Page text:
Video games don’t always have to be about blasting aliens and/or terrorists.
The idea of games that are based around fairly mundane activities and professions is something that is associated with the creativity of today’s indie scene, but developers were experimenting with this idea back in the early ’80s too.
And so it was that we got David Bunch’s Electrician from Synapse Software — a surprisingly enjoyable game about rewiring a bunch of houses.
After the success of Diamonds, programmer Simon Hunt decided that he wanted to make a sequel using the characters he’d established.
Inspired by the vertical scrolling of Firefleet, another game from English Software, he decided he wanted to expand beyond the original game’s single-screen gameplay, and thus Dan Strikes Back was born.
Digger Dan’s most precious of treasures has been stolen away by the evil Brian the Blob! Can Dan make his way through the many perilous layers of Brian’s vault to reclaim his prize? Probably not, given that I’m in charge, but it’s fun having a go anyway…
The ABBUC Software Competition is an annual contest that, since 2003, has been challenging modern Atari enthusiasts to show what they’re capable of with their favourite home micros.
We’ve already seen one previous example of a competition winner in the form of X:8; today we take a look at the title which took second place in 2012. I present to you: Callisto.
Callisto is a very solid, very challenging shoot ’em up that really shows off the Atari 8-bit at its best. It just wasn’t quite enough to win the contest that year. 2012 was a very good year, it seems!
One of the best things about the 8-bit age was the prolific public domain scene, with many high-quality pieces of software being published in listing format in magazines.
One US publication that was particularly prolific in this regard was ANALOG (Atari Newsletter And Lots Of Games), which regularly published commercial-quality machine code programs for readers to type in, save to disk or cassette and enjoy at their leisure.
Today’s game hails from those hallowed pages. I give you Bacterion! The Plague of 2369. Nice.
We’ve made it to Z again, folks! And today’s a real stonker of a game that I used to really love playing back in the day. And still do today, in fact.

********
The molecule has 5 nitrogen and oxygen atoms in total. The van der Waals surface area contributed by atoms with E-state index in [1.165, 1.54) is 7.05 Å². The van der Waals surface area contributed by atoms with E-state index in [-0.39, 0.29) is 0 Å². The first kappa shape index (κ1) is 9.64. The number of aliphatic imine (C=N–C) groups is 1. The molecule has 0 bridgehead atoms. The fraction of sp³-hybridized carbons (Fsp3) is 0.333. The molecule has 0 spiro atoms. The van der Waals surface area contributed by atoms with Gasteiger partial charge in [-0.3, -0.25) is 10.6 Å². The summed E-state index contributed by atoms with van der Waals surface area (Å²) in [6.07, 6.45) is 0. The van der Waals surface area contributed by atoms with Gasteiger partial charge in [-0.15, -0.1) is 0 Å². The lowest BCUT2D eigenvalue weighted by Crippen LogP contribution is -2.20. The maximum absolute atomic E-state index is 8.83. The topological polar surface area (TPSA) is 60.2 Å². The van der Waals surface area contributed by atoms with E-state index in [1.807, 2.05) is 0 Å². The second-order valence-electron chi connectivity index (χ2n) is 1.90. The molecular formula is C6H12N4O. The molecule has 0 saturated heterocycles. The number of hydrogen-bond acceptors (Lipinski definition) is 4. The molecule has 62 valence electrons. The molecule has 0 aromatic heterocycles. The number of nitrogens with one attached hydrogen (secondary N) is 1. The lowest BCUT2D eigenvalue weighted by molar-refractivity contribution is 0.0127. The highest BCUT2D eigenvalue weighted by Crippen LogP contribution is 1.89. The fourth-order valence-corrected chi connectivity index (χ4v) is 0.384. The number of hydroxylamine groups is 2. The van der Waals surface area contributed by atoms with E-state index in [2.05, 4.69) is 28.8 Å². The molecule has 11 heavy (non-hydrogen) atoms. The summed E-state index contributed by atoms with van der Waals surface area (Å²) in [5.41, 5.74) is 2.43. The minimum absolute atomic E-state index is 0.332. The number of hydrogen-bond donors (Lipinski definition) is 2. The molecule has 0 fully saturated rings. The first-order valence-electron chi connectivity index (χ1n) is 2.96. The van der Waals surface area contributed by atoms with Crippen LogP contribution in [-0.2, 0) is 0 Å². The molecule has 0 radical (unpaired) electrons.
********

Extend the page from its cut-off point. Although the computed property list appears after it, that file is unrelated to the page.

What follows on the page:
Zone Ranger was released in 1984 by Activision, back when they still made good games, and was the work of one Dan Thompson. Drawing loose inspiration from Asteroids and Sinistar, two favourite games of Thompson, Zone Ranger tasks you with shooting down a bunch of space junk because… why not?
It’s the quintessential mid-’80s arcade blaster in many ways: easy to learn, hard to master and very, very addictive.
Yahtman is a game that hails from simpler times; a time when a video game about rolling a few dice a few times was enough to keep people occupied for… ooh, a good few minutes, at least.
It was also a time where there were plenty of people making software based around popular board and tabletop games — some licensed adaptations, others… less so.
Yahtman skirts the usual copyright-infringing tendencies of the era by providing us a game of “dice poker” or “yacht”, and absolutely, positively not Yahtzee, you hear me?
It’s really cool that enthusiasts are still developing new games for old platforms such as the Atari 8-bit.
Today’s game is one such example; it won a competition hosted by German user group ABBUC back in 2013, and is quite well-regarded as a result.
While its blasting action does get a little repetitive after a while, there’s little denying that X:8 is a technically impressive release that pushes the humble Atari 8-bit hard to pull off some smooth, slick arcade action.